September 24, 2006

Audible Althouse #66.

This podcast has a morbid theme! Yet somehow I fall prey to hysterical laughter at one point. You've been warned.

Stream it right through your computer here. But the hysterical and morbid alike fall prey to a subscription on iTunes:
Ann Althouse - Audible Althouse

13 comments:

Russell said...

I like the hidden bonus track. Just like on some of the early pressings of Nirvana's Nevermind.

Anonymous said...

hilarious, althouse

Derve said...

Ann: Do you have a funny 'stealing food from the cafeteria' story that you'd like to share with the class?

There must be something more behind all that laughter.

stephenb said...

Yea, I'm with Russell. Matchbox 20 I think had a hidden bonus track at the end of its first CD. I feel like an idiot for continuing to listen for 10 minutes.

"We have no desire to make anybody look like a blithering idiot, but we do love it when they do."
- Stephen Colbert (and Ann Althouse)

Palladian said...

Wha...


LOL. I was just typing "What bonus track?" above when the Audible Althouse theme song blasted through my speakers. The podcast finished 10 minutes ago and I didn't notice that the track was still playing. Ending morbid with a scare. Are you trying to kill us?

I love how something that is not particularly hilarious will sometimes hit the correct spots and cause a fit of laughter. I just had this experience a week or so ago, while watching this video. I was completely incapacitated for 5 minutes. And hey, it's kind of morbid too, at least in an indirect way. I think this creature should be sent to Switzerland.

Ann Althouse said...

Sorry about the "bonus track." I didn't see that clip. Should I fix it and substitute a new version or will that screw everything up? I won't let it happen again.

Ann Althouse said...

Palladian: That clip made me sad! That animal is so unhappy and must have suffered something terrible in the past.

Johnny Nucleo said...

I was all excited about the bonus track, but it is just the theme song!

I thought there were going to be scenes from next week's exciting episode, or funny outtakes, or Satan stuff.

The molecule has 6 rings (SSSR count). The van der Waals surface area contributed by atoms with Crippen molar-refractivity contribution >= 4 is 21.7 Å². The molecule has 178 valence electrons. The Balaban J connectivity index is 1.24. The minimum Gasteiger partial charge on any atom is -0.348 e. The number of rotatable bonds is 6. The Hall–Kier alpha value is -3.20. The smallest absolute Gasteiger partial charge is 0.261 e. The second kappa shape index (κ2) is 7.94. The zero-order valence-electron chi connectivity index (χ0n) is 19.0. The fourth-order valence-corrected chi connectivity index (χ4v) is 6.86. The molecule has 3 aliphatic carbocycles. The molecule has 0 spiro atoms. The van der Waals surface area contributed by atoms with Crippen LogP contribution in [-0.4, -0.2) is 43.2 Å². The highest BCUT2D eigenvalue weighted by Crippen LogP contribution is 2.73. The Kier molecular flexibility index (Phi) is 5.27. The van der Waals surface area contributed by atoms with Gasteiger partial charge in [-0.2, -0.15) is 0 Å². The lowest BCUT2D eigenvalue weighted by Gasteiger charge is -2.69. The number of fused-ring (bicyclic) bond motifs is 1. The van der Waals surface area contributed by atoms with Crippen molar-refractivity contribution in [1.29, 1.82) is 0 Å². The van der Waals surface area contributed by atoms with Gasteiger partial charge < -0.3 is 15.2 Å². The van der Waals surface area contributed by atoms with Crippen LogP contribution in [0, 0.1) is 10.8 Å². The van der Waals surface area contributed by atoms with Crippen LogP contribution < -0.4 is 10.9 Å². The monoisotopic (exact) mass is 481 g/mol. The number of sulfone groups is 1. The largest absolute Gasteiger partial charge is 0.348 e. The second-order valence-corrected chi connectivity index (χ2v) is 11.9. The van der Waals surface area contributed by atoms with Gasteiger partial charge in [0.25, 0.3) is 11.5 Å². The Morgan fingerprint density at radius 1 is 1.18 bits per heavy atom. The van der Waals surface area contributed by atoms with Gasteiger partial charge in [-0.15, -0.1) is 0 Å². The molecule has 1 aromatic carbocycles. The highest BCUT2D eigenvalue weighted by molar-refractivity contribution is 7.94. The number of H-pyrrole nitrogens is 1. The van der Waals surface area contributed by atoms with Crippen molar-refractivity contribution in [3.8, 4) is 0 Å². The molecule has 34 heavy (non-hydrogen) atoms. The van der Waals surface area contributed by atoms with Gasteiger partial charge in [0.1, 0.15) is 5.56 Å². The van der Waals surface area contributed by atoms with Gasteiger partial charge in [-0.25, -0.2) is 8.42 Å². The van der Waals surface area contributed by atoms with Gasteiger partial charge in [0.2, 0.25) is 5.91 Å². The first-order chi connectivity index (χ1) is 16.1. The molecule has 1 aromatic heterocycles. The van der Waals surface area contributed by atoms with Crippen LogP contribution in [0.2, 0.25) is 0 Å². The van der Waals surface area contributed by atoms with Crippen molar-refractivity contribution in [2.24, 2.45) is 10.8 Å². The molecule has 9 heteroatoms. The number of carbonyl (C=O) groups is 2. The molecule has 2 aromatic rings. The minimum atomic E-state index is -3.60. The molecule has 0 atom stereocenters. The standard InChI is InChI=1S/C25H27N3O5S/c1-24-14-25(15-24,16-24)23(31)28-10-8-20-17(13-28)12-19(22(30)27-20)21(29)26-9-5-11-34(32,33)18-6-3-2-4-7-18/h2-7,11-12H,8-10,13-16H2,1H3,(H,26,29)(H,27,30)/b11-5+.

Regarding Ellen Barkin's jewelry. Desmond Morris' agrees with you. His theory is that women's love of jewelry is actually some kind of evolutionary thing. They love it because it is portable wealth, which they can use if they ever need to split in a hurry.

That is why I never buy women jewelry. I buy them land! Nothing says I love you and will never, ever let you leave me, like land.

Ann Althouse said...

Look, you guys have to learn: the right present for a woman is: jewelry. Period. Not a sweater. Not a book. Not a gadget. Jewelry.

Derve said...

Look, you guys have to learn: the right present for a woman is: jewelry. Period.

Reminds me of this old one...
Q. What's the difference between a Catholic wife and a Jewish wife?
A. A Catholic wife has real orgasms and fake jewelry.

Anonymous said...

Haven't heard it yet. But you laugh so very well. It's something to look forward too.

XWL said...

Good podcast, keep them coming.

Or not, whichever you find more edifying.

Now to head over to bloggingheads and see how that went.

a psychiatrist who learned from veterans said...

That was kind of a method actor's podcast, a bring it out of yourself sort of thing. I can dig it and see why you would be nervous. I always thought complaining about cafeteria food was kind of an honor thing, defend your home and mother and all. It wasn't about a real comparison of the food. Then also I went to a seminary camp for a week when I was a kid, communicated to my mother that I had arrived by asking for a bogus individual on a Person to Person call. Lost 12 pounds because I couldn't get seconds on the cafeteria food, not being in the distributors coterie I figured. As far as the Pope's 'manipulation,' I enjoyed the smoothness of his transitions. Quoting Paleologus about Mohammed adding 'only evil or inhumane' things was, at least in part, to give, as it were stage directions, to Paleologus' comments, to tell you where he was coming from. The Pope identified them as 'brusque' in a way I think to indicate that, in themselves, they might lack a nuance or be misleading. However the comment about 'evil and inhumane' set up the next sentence as that of a critic nicely. In any event, now that the speech has been parsed, the word 'schlechte' which he used is 'bad' rather than 'evil,'to use the present blog, something like our view of stealing cafeteria food. Finally, Camus rather wonderfully said 'the first question of philosophy,' not necessarily the central or most insightful, was whether or not to commit suicide. It was in a way to say that before you can have perception you must have cathexis, interest or attachment. A way thus to live in the philosophical history of Kant and Freud.